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I’ve Left Mainstream Medicine After 26 Years.  

Kerry Graff, MD shares why leaving medical practice and divorce trigger similar emotional states of both grief and relief.

September 18, 2023

I’ve left mainstream medicine after 26 years.

Or maybe I should say that mainstream medicine left me.  No longer able to treat my patients, people whom I care about deeply, with the time and attention they deserve has left me depleted and demoralized.

Six months ago, my existing contract with a large health care system was cancelled, and I was given the choice to sign a new contract with a workload that would further short-change my patients while simultaneously exhausting what little personal reserve I had remaining, or resign.

Well, I was offered one additional option-continuing my current workload of 55-60 hours a week—by going “part-time”.

That last bit was, honestly, what helped me see how insane the corporate practice of medicine had become.

I cried for three weeks, then submitted my resignation, effective in six months.

Which brings me to today-the day I actually walk away from work and leave for a hiking trip in Scotland.

 

No longer able to treat my patients, people whom I care about deeply, with the time and attention they deserve has left me depleted and demoralized. Click To Tweet

 

 

What I feel is eerily familiar to what I experienced during my divorce a decade ago.

All that was hoped for, all that should have/would have/could have been, comes crashing down despite years of dedicated work and commitment.

Grief.

 

I cried for three weeks, then submitted my resignation, effective in six months.

 

But at the same time, I am no longer struggling to fix the unfixable.

Relief.

My ex-husband and I went through four (yes, four!) couples counselors before I finally walked away.

My psychiatrist thought I was crazy when I told him my now ex-husband and I were going to meet with a fourth couples counselor.  After all, one definition of insanity is doing the same thing over and over again and expecting a different result!

But I wanted, needed, to leave it all “on the field”- I needed to know I had done everything in my control to save the marriage.

Plus, I wasn’t used to failing.

 

VC: Dana Corriel, MD

 

Downright refusal to quit when things were hard as hell had gotten me through Cornell, through medical school, and through residency.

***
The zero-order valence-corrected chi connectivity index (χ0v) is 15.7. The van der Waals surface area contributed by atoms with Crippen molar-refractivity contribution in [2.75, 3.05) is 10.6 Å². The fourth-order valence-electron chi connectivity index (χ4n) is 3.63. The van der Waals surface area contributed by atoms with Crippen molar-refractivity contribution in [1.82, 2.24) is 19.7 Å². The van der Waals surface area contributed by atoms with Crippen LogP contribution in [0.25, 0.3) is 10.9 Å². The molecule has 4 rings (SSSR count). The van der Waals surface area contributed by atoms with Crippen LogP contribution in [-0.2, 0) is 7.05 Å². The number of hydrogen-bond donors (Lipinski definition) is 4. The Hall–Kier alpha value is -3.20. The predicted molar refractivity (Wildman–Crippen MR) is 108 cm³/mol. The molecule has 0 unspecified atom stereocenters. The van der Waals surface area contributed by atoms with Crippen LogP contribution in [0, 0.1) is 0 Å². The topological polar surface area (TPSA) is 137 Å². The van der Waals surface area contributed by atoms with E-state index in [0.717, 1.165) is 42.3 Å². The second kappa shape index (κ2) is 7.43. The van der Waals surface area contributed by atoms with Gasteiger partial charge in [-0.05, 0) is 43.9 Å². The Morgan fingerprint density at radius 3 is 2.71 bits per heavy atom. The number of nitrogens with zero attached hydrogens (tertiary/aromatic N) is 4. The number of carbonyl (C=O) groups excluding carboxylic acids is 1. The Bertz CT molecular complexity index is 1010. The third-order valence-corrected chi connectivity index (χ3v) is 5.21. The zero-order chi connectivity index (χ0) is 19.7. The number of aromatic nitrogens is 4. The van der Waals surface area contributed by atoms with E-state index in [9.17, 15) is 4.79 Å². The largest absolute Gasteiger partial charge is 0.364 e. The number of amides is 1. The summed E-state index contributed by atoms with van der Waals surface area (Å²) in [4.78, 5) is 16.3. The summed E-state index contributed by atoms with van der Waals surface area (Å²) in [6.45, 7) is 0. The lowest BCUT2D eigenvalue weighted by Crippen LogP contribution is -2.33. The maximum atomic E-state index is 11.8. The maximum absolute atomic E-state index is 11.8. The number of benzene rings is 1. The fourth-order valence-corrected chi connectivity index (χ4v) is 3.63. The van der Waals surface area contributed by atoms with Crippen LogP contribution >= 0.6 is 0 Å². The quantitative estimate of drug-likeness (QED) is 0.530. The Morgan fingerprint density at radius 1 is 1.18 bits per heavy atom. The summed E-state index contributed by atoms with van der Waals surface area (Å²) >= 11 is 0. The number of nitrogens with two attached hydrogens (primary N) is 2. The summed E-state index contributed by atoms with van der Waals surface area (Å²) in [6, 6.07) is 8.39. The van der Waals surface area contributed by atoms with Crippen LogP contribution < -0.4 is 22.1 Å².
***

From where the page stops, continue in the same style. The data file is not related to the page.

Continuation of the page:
It got me through years of infertility, through two complicated international adoptions, and through the early years of parenting children who both had special needs and absolutely abysmal sleeping habits!

But some things are just not fixable no matter how much I want them, how hard I am willing to work to make them reality, or how much time and money I invest.

My marriage failed.  And now, ten years later, my career, as I knew it, has failed as well.

I ride the familiar waves of grief…and relief.

 

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Shortly after my divorce ten years ago, I traveled to Ireland.

I found that walking, walking, walking on unfamiliar ground somehow helped me start the process of healing my broken heart.

In Ireland, hope found me as I walked along cliffs of staggering beauty, across fields so green that I couldn’t help but have faith that life was still inherently good, and through stoney portals that symbolized the transition between my past and a future I was only just beginning to re-imagine.

 

Some things are just not fixable no matter how much I want them.

 

Facing westward on the Atlantic shore, I gained a new perspective.

I sobbed as the ocean crashed noisily on the rocky beach and I recovered my breath as the water receded.

I rode the waves of grief and relief until the sea and I had both settled into a new understanding.

And now I am off to Scotland for a few weeks, hoping to once again find an invitation to a new beginning, hoping to find another unfamiliar and beautiful path leading to the sea.

 

VC: nicolassimoes (IG), curated by Dana Corriel, MD

 

Kerry Graff, MD

Kerry Graff, MD

Using the power of lifestyle medicine to prevent and reverse chronic disease.

All opinions published on SomeDocs-Mag are the author’s and do not reflect the official position of SoMeDocs, its staff, editors. SoMeDocs is a magazine built with the safety of free expression and diverse perspectives in mind. For more information, or to submit your own opinion, please see our submission guidelines or email opmed@doximity.com. Do you have a compelling personal story you’d like to see published on SoMeDocs? Find out what we’re looking for here and submit your writing, or send us a pitch.

All opinions published on SomeDocs-Mag are the author’s and do not reflect the official position of SoMeDocs, its staff, editors. SoMeDocs is a magazine built with the safety of free expression and diverse perspectives in mind. Do you have a compelling personal story you’d like to see published on SoMeDocs? Submit your own article now here.

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